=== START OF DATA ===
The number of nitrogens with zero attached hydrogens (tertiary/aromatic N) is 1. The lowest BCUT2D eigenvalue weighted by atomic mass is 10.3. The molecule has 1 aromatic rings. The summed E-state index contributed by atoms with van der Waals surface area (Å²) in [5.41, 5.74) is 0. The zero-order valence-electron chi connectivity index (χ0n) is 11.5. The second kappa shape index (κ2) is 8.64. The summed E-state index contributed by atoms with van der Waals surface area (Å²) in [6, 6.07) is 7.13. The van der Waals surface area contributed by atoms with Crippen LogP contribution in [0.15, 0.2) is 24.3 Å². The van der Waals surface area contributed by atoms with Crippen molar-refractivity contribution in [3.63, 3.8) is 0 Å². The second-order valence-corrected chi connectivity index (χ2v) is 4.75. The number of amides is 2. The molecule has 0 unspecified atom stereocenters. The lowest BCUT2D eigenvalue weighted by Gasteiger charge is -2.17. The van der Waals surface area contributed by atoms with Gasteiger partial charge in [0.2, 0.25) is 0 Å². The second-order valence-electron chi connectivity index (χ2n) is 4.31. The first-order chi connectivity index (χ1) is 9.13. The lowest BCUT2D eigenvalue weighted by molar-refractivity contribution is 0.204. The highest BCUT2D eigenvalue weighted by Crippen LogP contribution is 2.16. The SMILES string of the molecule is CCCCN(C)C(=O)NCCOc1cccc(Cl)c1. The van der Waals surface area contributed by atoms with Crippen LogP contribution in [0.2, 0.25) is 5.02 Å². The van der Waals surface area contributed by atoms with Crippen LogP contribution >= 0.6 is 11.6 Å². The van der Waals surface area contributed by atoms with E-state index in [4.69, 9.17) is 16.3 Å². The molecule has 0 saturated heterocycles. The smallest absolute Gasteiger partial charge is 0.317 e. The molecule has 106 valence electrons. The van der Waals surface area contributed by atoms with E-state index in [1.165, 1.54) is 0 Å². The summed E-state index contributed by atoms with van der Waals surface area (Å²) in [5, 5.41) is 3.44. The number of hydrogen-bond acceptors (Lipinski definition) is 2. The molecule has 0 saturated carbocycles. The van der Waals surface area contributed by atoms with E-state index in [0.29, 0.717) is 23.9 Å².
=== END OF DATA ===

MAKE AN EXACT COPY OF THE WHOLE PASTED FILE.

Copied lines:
The number of nitrogens with zero attached hydrogens (tertiary/aromatic N) is 1. The lowest BCUT2D eigenvalue weighted by atomic mass is 10.3. The molecule has 1 aromatic rings. The summed E-state index contributed by atoms with van der Waals surface area (Å²) in [5.41, 5.74) is 0. The zero-order valence-electron chi connectivity index (χ0n) is 11.5. The second kappa shape index (κ2) is 8.64. The summed E-state index contributed by atoms with van der Waals surface area (Å²) in [6, 6.07) is 7.13. The van der Waals surface area contributed by atoms with Crippen LogP contribution in [0.15, 0.2) is 24.3 Å². The van der Waals surface area contributed by atoms with Crippen molar-refractivity contribution in [3.63, 3.8) is 0 Å². The second-order valence-corrected chi connectivity index (χ2v) is 4.75. The number of amides is 2. The molecule has 0 unspecified atom stereocenters. The lowest BCUT2D eigenvalue weighted by Gasteiger charge is -2.17. The van der Waals surface area contributed by atoms with Gasteiger partial charge in [0.2, 0.25) is 0 Å². The second-order valence-electron chi connectivity index (χ2n) is 4.31. The first-order chi connectivity index (χ1) is 9.13. The lowest BCUT2D eigenvalue weighted by molar-refractivity contribution is 0.204. The highest BCUT2D eigenvalue weighted by Crippen LogP contribution is 2.16. The SMILES string of the molecule is CCCCN(C)C(=O)NCCOc1cccc(Cl)c1. The van der Waals surface area contributed by atoms with Crippen LogP contribution in [0.2, 0.25) is 5.02 Å². The van der Waals surface area contributed by atoms with Crippen LogP contribution >= 0.6 is 11.6 Å². The van der Waals surface area contributed by atoms with E-state index in [4.69, 9.17) is 16.3 Å². The molecule has 0 saturated heterocycles. The smallest absolute Gasteiger partial charge is 0.317 e. The molecule has 106 valence electrons. The van der Waals surface area contributed by atoms with E-state index in [1.165, 1.54) is 0 Å². The summed E-state index contributed by atoms with van der Waals surface area (Å²) in [5, 5.41) is 3.44. The number of hydrogen-bond acceptors (Lipinski definition) is 2. The molecule has 0 saturated carbocycles. The van der Waals surface area contributed by atoms with E-state index in [0.29, 0.717) is 23.9 Å².